Kishorechandra Wangkhem, a seasoned television journalist from the northeastern Indian state of Manipur, has been imprisoned three times over the last three years. He has a history of speaking out on social media against the members of the ruling Bharatiya Janata Party and their policies.
On May 13, he was arrested for the fourth time, and it was worse.
“They entered my house. One of the constables physically assaulted me. My seven-year-old daughter watched it happen. My youngest son is barely a year old,” Wangkhem, 41, told VICE World News. “It broke me that my kids had to watch me getting assaulted by the cops.”
“They will grow up with this image and possibly live with the trauma for several decades,” he added.
Wangkhem, released on interim bail on July 23, is one of the two men who spent two months in prison for uploading Facebook posts that criticised Indian Prime Minister Narendra Modi’s party members for recommending cow dung and piss as cures for COVID-19. Erendro Leichombam, a prominent activist in the state, was also arrested on the same night as Wangkhem.
Leichombam's Facebook post read, “The cure for Corona is not cow dung & cow urine. The cure is science & common sense.” Wanghem’s post stated that cow dung and urine don’t work as cures for COVID-19. Both comments came after a local BJP leader died from COVID-19 complications, even as other party members shared viral videos promoting supposed cures made from cow dung and urine.
Wangkhem and Leichombam were arrested under the draconian National Security Act (NSA), a colonial-era law that gives the Indian state powers to arrest and detain suspects for up to 12 months even without a formal charge or trial. Biswajit Singh, Manipur’s Minister of Information and Public Relations, told The Print that the district authority took action after “finding merit” in the cases against them.
“They entered my house. One cop physically assaulted me. My seven-year-old daughter watched it happen. My youngest son is barely a year old.” — Kishorechandra Wangkhem
“I’ve been detained by the police before, but this time, I could really feel the pressure on the police officials who dragged me out of my bed, to punish me by putting me in prison,” said 40-year-old Leichombam, who calls his Facebook post a COVID-19 misinformation-buster.
“They were physically very forceful and verbally very abusive. It was clear that Manipur’s government wants to send a larger message to the people and say, ‘If you open your mouth and be disrespectful to us, you’ll land in trouble.’”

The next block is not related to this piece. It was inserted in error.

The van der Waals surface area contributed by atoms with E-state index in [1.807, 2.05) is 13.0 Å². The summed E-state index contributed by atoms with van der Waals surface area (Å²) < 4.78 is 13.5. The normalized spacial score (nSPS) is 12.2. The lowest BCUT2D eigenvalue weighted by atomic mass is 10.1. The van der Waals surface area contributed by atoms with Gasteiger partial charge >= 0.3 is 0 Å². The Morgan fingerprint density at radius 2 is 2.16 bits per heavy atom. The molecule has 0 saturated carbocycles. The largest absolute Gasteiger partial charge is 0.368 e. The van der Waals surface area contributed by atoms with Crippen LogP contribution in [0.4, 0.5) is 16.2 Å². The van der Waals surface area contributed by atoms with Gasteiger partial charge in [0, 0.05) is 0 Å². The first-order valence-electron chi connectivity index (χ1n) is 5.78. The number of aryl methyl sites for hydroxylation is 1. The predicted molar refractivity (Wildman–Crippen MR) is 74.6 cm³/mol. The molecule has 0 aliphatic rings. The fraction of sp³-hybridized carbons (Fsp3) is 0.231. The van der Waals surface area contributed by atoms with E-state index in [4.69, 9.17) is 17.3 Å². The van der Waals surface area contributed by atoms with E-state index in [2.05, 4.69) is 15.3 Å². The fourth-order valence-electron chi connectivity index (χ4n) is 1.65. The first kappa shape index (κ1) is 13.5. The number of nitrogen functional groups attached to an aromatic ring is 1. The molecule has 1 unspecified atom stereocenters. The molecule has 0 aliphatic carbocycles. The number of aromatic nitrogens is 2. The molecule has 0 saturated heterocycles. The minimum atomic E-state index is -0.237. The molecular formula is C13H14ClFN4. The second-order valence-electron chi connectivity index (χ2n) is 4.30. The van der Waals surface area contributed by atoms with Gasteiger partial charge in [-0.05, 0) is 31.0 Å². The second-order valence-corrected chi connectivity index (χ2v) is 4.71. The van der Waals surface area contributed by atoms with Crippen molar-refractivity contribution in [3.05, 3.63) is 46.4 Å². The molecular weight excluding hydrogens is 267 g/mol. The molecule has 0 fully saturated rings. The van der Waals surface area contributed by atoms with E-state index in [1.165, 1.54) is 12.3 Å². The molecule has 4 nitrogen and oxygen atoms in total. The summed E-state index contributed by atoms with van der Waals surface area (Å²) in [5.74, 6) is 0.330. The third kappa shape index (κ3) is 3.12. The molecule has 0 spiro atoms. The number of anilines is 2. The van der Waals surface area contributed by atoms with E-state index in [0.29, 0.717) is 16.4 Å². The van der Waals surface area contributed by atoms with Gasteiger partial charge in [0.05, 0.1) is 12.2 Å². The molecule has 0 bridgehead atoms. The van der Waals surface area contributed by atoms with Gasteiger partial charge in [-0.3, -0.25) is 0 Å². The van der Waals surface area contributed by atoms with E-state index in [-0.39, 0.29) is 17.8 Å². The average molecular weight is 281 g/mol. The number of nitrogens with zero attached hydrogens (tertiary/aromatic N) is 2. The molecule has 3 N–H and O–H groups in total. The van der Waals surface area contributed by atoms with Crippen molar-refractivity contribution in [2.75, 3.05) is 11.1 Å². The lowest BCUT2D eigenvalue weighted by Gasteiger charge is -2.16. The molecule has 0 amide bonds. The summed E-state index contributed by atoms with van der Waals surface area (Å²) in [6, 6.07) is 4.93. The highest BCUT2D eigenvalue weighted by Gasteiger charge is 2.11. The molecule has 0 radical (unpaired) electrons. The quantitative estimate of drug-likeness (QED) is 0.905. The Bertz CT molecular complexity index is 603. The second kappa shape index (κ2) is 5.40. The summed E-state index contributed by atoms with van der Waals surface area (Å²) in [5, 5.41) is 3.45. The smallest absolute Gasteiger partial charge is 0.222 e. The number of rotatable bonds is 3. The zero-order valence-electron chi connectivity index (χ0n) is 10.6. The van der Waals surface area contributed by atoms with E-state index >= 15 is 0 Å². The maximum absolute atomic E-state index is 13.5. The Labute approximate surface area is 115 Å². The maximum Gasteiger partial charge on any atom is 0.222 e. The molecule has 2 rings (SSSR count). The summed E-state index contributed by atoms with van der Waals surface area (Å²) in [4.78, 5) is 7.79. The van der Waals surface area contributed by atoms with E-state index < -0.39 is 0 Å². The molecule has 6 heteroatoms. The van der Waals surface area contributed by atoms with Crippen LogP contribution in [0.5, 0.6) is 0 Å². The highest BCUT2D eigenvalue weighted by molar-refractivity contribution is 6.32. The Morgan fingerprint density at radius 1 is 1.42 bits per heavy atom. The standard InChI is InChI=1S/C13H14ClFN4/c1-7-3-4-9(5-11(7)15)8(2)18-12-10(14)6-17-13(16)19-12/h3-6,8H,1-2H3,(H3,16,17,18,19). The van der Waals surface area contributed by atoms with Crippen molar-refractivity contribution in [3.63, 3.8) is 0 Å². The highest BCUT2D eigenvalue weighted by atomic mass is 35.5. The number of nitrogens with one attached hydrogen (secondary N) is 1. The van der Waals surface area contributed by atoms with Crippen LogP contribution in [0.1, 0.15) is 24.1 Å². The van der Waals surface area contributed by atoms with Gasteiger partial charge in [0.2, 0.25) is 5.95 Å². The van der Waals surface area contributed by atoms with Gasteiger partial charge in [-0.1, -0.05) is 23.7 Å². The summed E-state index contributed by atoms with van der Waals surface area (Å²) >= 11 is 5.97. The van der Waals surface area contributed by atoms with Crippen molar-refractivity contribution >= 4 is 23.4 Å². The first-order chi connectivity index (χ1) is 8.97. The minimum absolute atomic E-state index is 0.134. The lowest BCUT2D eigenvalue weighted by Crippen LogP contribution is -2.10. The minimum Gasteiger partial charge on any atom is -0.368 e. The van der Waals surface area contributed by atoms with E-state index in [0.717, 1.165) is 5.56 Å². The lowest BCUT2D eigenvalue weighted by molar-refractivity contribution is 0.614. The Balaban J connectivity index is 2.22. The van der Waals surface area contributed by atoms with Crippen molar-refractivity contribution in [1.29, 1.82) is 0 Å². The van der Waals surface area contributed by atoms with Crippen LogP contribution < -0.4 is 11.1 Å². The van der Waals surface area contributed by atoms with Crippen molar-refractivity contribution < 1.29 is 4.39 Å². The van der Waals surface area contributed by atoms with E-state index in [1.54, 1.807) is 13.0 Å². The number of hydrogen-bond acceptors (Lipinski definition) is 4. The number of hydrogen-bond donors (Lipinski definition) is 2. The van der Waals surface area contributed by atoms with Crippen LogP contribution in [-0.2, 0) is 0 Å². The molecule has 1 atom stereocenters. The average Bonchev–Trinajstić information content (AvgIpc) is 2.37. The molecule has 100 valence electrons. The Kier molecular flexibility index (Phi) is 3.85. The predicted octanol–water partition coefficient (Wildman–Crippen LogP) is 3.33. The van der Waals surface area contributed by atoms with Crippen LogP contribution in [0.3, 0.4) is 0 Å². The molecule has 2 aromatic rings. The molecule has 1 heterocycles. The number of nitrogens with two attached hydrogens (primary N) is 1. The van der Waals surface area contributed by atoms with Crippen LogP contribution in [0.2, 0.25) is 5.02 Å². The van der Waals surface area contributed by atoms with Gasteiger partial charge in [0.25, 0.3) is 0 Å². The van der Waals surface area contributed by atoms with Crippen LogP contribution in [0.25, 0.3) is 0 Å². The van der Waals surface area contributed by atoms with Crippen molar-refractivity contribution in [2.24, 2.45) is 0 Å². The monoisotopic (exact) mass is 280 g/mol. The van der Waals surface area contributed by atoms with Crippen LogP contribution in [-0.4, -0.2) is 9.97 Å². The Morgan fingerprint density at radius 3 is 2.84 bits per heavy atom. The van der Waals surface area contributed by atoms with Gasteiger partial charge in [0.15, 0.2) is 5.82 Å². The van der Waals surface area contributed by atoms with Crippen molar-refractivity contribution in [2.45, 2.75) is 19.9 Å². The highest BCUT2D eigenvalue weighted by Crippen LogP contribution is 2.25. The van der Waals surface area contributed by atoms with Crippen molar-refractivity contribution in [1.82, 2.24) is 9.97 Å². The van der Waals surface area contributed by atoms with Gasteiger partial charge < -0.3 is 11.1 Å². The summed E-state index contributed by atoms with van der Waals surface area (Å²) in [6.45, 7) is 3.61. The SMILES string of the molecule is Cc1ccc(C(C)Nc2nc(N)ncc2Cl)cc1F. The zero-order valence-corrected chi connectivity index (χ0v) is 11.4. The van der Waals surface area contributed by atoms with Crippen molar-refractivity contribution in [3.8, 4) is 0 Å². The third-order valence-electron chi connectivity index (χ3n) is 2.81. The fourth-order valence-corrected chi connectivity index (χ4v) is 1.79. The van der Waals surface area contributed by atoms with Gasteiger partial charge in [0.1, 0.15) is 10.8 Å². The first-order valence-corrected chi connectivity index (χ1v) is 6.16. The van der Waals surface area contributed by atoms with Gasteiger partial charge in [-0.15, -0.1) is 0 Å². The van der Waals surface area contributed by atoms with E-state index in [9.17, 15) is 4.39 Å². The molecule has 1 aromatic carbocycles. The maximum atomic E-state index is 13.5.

Cows are sacred in Hinduism, and products made from their feces and urine are often touted as antidotes to diseases, including COVID-19. The Modi-led government passed laws to protect cattle from being eaten or sold, and to uphold the belief in the animal’s divine powers. They also gave rise to cow vigilantes who kill people in the name of protecting cattle.
Indian journalists and activists have increasingly been targeted for criticising Hindu nationalists. Journalist Rana Ayyub wrote about being harassed for reporting in India. “I can’t be a journalist – we are now enemies of the state,” she said.
“They were physically forceful and verbally abusive. It was clear that Manipur’s government wants to send a larger message to the people: ‘If you open your mouth and be disrespectful to us, you’ll land in trouble.’” — Erendro Leichombam
In a state with a history of insurgency, Manipur’s 2.7 million people have seen the most terrorism and sedition charges in the country, with more than 5,000 suspects currently charged with violating archaic laws like the NSA.
This is Wangkhem’s second NSA charge, while it’s the first for Leichombam. Chongtham Victor, their advocate, told VICE World News that this is the “rarest of the rare cases.”
The NSA charges against Leichombam have been dropped but not for Wangkhem. The charges were based on multiple complaints lodged with different police stations, all of which called the two men’s posts a threat to national security and offensive to religious sentiments.
“The opposite party is yet to submit a notice to challenge [Wangkhem’s] interim release,” said Victor. “In both the cases, we are awaiting judgment on whether the detention is legal.”
Wangkhem’s and Leichombam’s legal team has also submitted a petition for compensation. “The NSA has no provision of compensation but since the case is peculiar, it’s being considered,” said Victor. The next hearing is on August 6.
A court hearing on August 24 will determine whether Wangkhem may be released on the grounds of the right to life and liberty. He said that the demand for compensation is to teach the government authorities “a lesson” and “make them think twice before making such arrests.” This would also set a precedent for similar cases in the future.
“When [Leichombam] and I were in police custody on the first day, we decided that we will be careful,” said Wangkhem. “But when the NSA [charge] was slapped on us, I said, ‘No, I have to carry on.’ This is gross injustice, and an abuse of executive powers. NSA [charges] can’t be slapped on mere expression of opinion.”
In the recent past, journalists have also been sacked by their organisations for posting criticism of the government. Last week, a journalist was fired for criticising Modi on Twitter. Journalists have previously spoken out about being coerced by their organisations into parroting the government’s narrative instead of the truth.
Press freedom advocates and journalists have also voiced concerns about the chilling effects of such crackdowns and self-censorship.
“I’ve started thinking twice before saying anything,” said Leichombam. “We have normalised an environment where people who exercise their freedom of speech look like stupid troublemakers. Citizens know everything, but are unable to express anything.”
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